dottieanna29
09-28-2011, 08:48 AM
Looking at our regional office website, it seems like cloverbuds CAN be drop off because they aren't allowed to do any animal projects or anything that is ongoing. It's supposed to be activity based.

I don't mind parents staying but I think if there are too many younger siblings in the room, it could get pretty distracting especially if they're doing anything fun. I think I'm going to send out a message seeing who is interested and what ages their kids are - asking also for the ages of any younger siblings. Then I'll see if it looks like the younger siblings will out number the participating. I will probably give parents the option of staying or leaving but mention that anyone disruptive will need to leave the room - hopefully anyone who things their participating child may be disruptive will stick around just in case. To be honest, my son is kind of the most likely kid to be disruptive.

coloradoalice
09-28-2011, 01:23 PM
It's always the leaders kid, right? :) I think in our area the reason people stay is we are so rural and meetings are usually about an hour long. There's really not much you can accomplish in an hour with driving so people just stay. For groups that meet in a larger town that might not be an issue. I did drop the kids off for Cloverbud camp but those days were 3 hours long so the driving back and forth was worth it.

dottieanna29
09-28-2011, 02:05 PM
It's always the leaders kid, right? :) I think in our area the reason people stay is we are so rural and meetings are usually about an hour long. There's really not much you can accomplish in an hour with driving so people just stay. For groups that meet in a larger town that might not be an issue. I did drop the kids off for Cloverbud camp but those days were 3 hours long so the driving back and forth was worth it.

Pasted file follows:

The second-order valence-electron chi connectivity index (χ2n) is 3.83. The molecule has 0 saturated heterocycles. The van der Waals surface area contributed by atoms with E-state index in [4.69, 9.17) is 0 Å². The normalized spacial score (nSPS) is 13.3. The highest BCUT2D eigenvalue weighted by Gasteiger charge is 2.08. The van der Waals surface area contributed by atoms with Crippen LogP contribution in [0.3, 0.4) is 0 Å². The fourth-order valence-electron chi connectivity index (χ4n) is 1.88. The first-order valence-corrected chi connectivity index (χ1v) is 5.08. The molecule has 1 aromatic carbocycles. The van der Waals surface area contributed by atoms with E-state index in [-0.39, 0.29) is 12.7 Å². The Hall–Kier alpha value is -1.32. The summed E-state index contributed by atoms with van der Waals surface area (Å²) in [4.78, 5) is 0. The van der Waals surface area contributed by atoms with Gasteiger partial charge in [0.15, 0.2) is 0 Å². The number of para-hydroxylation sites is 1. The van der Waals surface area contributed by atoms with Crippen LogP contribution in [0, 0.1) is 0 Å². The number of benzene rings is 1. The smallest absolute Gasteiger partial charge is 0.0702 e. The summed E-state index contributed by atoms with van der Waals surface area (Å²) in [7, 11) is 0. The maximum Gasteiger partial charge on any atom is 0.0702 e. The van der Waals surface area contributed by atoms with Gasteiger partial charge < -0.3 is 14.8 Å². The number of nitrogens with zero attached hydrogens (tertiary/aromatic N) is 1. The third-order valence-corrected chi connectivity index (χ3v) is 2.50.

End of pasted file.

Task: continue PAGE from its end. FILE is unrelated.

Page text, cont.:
We're located right in the middle of suburbia. Around the corner from the library is a mall with a Walmart, grocery store, dollar store, etc. Not much farther is a downtown area. Definitely a lot to do pretty nearby. I'm not even sure how long the meetings will run. I guess I'll decide once I go through training and get a look at the activities binder.

Jeni
10-15-2011, 06:38 PM
My daughter is in cloverbuds and my son who's 3 has joined in every lesson this year. They dissolved the "Futures" group he would have been in, since he's the only one of his age left. Everyone was fine with it, as long as he participates and isn't a distraction.

Parents are always welcome to stay and are utilized during most classes. We usually have a few in each class who aren't teaching that just stick around to be an extra set of hands. Cloverbuds can get really out of hand, especially with a large group. And in my experience, it can be really difficult to find material for kids that range from 5 to 8+. I found a lot of the little kids were not able to handle the crafts without help or do any of the writing activities and the older kids were done too quickly if the activity was geared to involve everyone. I found it difficult to balance. Having the parents there to help was needed.

Our group has always made arrangements for a nursery for younger siblings if needed. And it sounds like your group might need to think about that option.

crunchynerd
10-20-2011, 11:03 AM
I quit wrestling with the whole 4-H thing for now, primarily because I'm too busy and my kids have plenty to do with other kids at present, but, was for a while thinking of starting my own. Since then, I have started watching an after-school child (who is a real treasure to have around, I might add! Lovely girl and great role model for my daughter!) and can't even consider starting a 4-H group alongside our other activities. Life got really full, really quickly, and we're hosting a weekly crafting afternoon at our house, so even though I still like the idea of getting into 4-H one of these days, this isn't the year.